Social Hacking to Get Corporate Secrets

Cyber espionage isn't the only way companies are hacked
By Matthew Little
Matthew Little
Matthew Little
Matthew Little is a multi-media reporter for The Epoch Times.
December 4, 2014 Updated: December 4, 2014

GATINEAU, Que.—Being a spy is lonely, even if your teenage daughter thinks it’s pretty cool, which Brian O’Shea’s does.

O’Shea heads up Striker-Pierce, a boutique agency that carries out legal, if morally questionable, industrial intelligence. Some people would call him an industrial spy. He’s trying to change his stripes though. It gets tiring he said, always wearing a friendly face while harbouring malignant intentions.

It might take some time, however. Business is good. In a world where cyber security has become an overriding priority, old-fashioned manipulation has become easier than ever.

“Almost nobody is paying attention to the kind of work we are doing,” said O’Shea.

It’s called social hacking these days, it sells better.

O’Shea capitalizes on kindness, taking advantage of people’s desire to trust or be polite. Scandinavians and Canadians are easy marks on that latter point, he said. It makes us feel compelled to answer questions, even when we shouldn’t.

“We want them to talk to us. It is almost like a seduction process,” O’Shea explained during a presentation at the International Conference on Corporate Espionage and Industrial Security held at the Hilton Hotel in Gatineau on Monday, Dec. 1.

Posing as a potential customer, an owner of an industry consulting firm, or some other persona, O’Shea and his team carry out “aggressive strategic competitive intelligence collection.” That’s industrial spy jargon for duping competitors into answering key questions for paying clients.

Sometimes it helps companies figure out how their competitors cultivate clients, or provides detailed pricing so they can better market competing products.

O’Shea once tricked an Australian company into demonstrating a product at the heart of a patent dispute. The company lost millions when O’Shea’s client was able to use that demonstration against the company and win their case.

For O’Shea, industry conferences offer up “fish in a barrel.”

He specializes in duping people, like self-centred millennials, a favourite target. Tell them how important they are, make them the centre of attention, and they’ll tell you everything. He calls it social engineering.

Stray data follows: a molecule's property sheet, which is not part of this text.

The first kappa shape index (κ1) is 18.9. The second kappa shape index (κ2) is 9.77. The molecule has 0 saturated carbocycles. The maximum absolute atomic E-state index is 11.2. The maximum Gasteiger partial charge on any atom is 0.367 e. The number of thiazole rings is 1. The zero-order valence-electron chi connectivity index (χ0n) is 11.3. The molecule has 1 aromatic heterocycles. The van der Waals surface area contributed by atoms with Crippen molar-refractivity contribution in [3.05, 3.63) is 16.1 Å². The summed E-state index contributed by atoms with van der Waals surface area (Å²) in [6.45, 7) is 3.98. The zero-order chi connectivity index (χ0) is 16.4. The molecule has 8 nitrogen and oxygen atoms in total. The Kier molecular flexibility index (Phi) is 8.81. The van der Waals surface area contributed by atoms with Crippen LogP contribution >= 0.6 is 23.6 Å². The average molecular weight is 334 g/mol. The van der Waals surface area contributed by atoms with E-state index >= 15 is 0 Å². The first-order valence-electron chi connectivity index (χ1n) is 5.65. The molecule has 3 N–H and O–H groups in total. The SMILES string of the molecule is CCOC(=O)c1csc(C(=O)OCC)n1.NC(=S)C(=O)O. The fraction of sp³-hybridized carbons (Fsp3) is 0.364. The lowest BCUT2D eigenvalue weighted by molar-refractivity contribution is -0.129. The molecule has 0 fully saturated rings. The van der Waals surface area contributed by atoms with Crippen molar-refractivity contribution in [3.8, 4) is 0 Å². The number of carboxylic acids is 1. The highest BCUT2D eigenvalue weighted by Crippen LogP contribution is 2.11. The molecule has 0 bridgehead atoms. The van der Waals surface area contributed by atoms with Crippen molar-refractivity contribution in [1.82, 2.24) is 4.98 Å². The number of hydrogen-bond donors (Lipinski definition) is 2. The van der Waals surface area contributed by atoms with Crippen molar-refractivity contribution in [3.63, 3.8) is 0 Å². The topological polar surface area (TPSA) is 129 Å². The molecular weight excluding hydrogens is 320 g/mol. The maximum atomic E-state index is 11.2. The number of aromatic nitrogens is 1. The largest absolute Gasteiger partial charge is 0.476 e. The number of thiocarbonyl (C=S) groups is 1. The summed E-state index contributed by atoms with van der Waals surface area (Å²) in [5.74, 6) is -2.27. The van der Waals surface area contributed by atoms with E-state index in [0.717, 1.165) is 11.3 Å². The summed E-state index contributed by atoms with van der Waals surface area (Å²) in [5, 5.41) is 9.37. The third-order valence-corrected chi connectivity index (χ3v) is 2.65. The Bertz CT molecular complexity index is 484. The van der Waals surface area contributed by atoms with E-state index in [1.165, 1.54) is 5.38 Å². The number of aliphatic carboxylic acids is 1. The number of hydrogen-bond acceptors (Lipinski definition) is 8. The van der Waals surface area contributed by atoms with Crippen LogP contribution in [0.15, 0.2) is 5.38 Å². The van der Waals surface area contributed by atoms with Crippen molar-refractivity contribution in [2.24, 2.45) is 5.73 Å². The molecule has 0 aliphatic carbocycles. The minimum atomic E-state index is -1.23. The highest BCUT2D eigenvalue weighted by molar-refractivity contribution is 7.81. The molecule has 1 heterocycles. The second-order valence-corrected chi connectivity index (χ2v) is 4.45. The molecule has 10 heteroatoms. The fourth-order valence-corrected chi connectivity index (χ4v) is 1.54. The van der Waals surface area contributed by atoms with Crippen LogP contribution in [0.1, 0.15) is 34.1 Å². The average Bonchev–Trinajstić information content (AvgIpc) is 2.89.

For instance, he might ask them to send him publicly available PDFs on the company website, saying his computer has a problem downloading them. It’s nothing illegal, but it trains the mark to download and email company documents.

In a meeting later, O’Shea will accidentally drop an envelope on the ground that is labelled “classified.” The mark will pick it up and pass it to him, a subtle cue to pass him classified information. It’s grooming, and O’Shea is an expert.

It’s the kind of work that IT geeks flounder at. Engineers are straightforward. They specialize in the quantifiable, the specific. This is the nebulous world of manipulation and seduction. Some of O’Shea’s best investigators are former models.

Change of Heart

When O’Shea was young, it was all fun and games. Tricks. Now it’s started to wear thin, he said. Too often he finds himself liking his marks better than his clients. The romance is gone.

“Deception for me was always a necessary tool,” he said. Eventually though, it left him feeling ill.

Now, O’Shea is trying to make an ethical pivot. He wants to tell others how to protect themselves from being duped.

It’s a relatively recent change of heart, an awakening of sorts that began a few weeks ago when he spoke at the Human Rights Foundation conference in NYC, advising freedom fighters and human rights activists about how to protect themselves from the very techniques he employed for the corporate world.

Many foreign governments spy on civil groups, collecting intelligence on their diaspora and working to pre-empt activist activities. Citizen Lab, an interdisciplinary research laboratory based at the University of Toronto’s Munk School of Global Affairs, last month released a report detailing how civil groups involved in human rights were suffering ongoing cyber attacks from repressive regimes.

O’Shea is working to sell more breach tests, hacking companies on their own behalf to identify weaknesses. He sees that as a good place to start, hoping to get more work in that field.

O’Shea is sanguine about his prospects of taking his underhanded, if legal talents in a new direction. He’s looking forward to a time when he can make a living just by being himself.

Matthew Little is a multi-media reporter for The Epoch Times.